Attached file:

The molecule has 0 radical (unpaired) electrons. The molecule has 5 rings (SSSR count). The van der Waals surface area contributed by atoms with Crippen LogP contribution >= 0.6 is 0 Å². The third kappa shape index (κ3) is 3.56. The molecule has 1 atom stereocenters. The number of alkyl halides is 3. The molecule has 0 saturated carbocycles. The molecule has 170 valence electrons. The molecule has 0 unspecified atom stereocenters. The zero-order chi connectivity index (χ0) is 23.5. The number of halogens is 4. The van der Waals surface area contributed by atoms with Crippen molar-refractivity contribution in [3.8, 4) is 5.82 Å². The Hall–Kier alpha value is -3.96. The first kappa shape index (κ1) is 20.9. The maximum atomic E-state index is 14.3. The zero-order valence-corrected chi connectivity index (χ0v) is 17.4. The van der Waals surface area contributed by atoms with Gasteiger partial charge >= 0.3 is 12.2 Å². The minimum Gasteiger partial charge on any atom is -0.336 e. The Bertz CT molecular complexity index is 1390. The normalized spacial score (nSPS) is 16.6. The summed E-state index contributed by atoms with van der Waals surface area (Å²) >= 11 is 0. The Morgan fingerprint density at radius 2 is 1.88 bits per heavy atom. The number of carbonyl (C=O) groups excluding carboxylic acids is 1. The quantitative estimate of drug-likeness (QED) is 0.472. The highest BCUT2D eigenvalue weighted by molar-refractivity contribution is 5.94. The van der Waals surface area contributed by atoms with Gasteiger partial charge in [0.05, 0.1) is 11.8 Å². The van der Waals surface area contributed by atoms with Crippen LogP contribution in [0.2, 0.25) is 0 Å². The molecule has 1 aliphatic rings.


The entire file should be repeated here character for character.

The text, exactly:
The molecule has 0 radical (unpaired) electrons. The molecule has 5 rings (SSSR count). The van der Waals surface area contributed by atoms with Crippen LogP contribution >= 0.6 is 0 Å². The third kappa shape index (κ3) is 3.56. The molecule has 1 atom stereocenters. The number of alkyl halides is 3. The molecule has 0 saturated carbocycles. The molecule has 170 valence electrons. The molecule has 0 unspecified atom stereocenters. The zero-order chi connectivity index (χ0) is 23.5. The number of halogens is 4. The van der Waals surface area contributed by atoms with Crippen molar-refractivity contribution in [3.8, 4) is 5.82 Å². The Hall–Kier alpha value is -3.96. The first kappa shape index (κ1) is 20.9. The maximum atomic E-state index is 14.3. The zero-order valence-corrected chi connectivity index (χ0v) is 17.4. The van der Waals surface area contributed by atoms with Gasteiger partial charge >= 0.3 is 12.2 Å². The minimum Gasteiger partial charge on any atom is -0.336 e. The Bertz CT molecular complexity index is 1390. The normalized spacial score (nSPS) is 16.6. The summed E-state index contributed by atoms with van der Waals surface area (Å²) >= 11 is 0. The Morgan fingerprint density at radius 2 is 1.88 bits per heavy atom. The number of carbonyl (C=O) groups excluding carboxylic acids is 1. The quantitative estimate of drug-likeness (QED) is 0.472. The highest BCUT2D eigenvalue weighted by molar-refractivity contribution is 5.94. The van der Waals surface area contributed by atoms with Gasteiger partial charge in [0.05, 0.1) is 11.8 Å². The van der Waals surface area contributed by atoms with Crippen LogP contribution in [0.2, 0.25) is 0 Å². The molecule has 1 aliphatic rings.